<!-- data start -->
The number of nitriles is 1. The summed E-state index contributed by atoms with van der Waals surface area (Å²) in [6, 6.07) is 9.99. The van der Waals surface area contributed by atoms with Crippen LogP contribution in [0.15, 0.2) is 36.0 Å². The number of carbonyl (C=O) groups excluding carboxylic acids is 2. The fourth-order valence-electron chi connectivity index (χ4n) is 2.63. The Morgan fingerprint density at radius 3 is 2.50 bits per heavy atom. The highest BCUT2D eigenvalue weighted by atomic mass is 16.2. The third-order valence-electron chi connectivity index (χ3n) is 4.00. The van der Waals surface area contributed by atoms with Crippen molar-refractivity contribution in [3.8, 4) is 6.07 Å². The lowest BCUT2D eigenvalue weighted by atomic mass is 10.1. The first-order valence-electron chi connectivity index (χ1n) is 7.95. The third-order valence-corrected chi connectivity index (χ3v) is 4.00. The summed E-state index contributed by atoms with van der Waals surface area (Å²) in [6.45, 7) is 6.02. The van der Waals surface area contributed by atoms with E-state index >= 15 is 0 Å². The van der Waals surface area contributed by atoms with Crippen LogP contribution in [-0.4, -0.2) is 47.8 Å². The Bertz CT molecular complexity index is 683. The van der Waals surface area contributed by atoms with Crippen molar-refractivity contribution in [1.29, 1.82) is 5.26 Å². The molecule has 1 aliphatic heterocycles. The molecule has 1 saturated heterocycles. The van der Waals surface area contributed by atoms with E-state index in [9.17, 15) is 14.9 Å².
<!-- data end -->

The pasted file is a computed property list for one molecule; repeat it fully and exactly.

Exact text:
The number of nitriles is 1. The summed E-state index contributed by atoms with van der Waals surface area (Å²) in [6, 6.07) is 9.99. The van der Waals surface area contributed by atoms with Crippen LogP contribution in [0.15, 0.2) is 36.0 Å². The number of carbonyl (C=O) groups excluding carboxylic acids is 2. The fourth-order valence-electron chi connectivity index (χ4n) is 2.63. The Morgan fingerprint density at radius 3 is 2.50 bits per heavy atom. The highest BCUT2D eigenvalue weighted by atomic mass is 16.2. The third-order valence-electron chi connectivity index (χ3n) is 4.00. The van der Waals surface area contributed by atoms with Crippen molar-refractivity contribution in [3.8, 4) is 6.07 Å². The lowest BCUT2D eigenvalue weighted by atomic mass is 10.1. The first-order valence-electron chi connectivity index (χ1n) is 7.95. The third-order valence-corrected chi connectivity index (χ3v) is 4.00. The summed E-state index contributed by atoms with van der Waals surface area (Å²) in [6.45, 7) is 6.02. The van der Waals surface area contributed by atoms with E-state index >= 15 is 0 Å². The van der Waals surface area contributed by atoms with Crippen LogP contribution in [-0.4, -0.2) is 47.8 Å². The Bertz CT molecular complexity index is 683. The van der Waals surface area contributed by atoms with Crippen molar-refractivity contribution in [1.29, 1.82) is 5.26 Å². The molecule has 1 aliphatic heterocycles. The molecule has 1 saturated heterocycles. The van der Waals surface area contributed by atoms with E-state index in [9.17, 15) is 14.9 Å².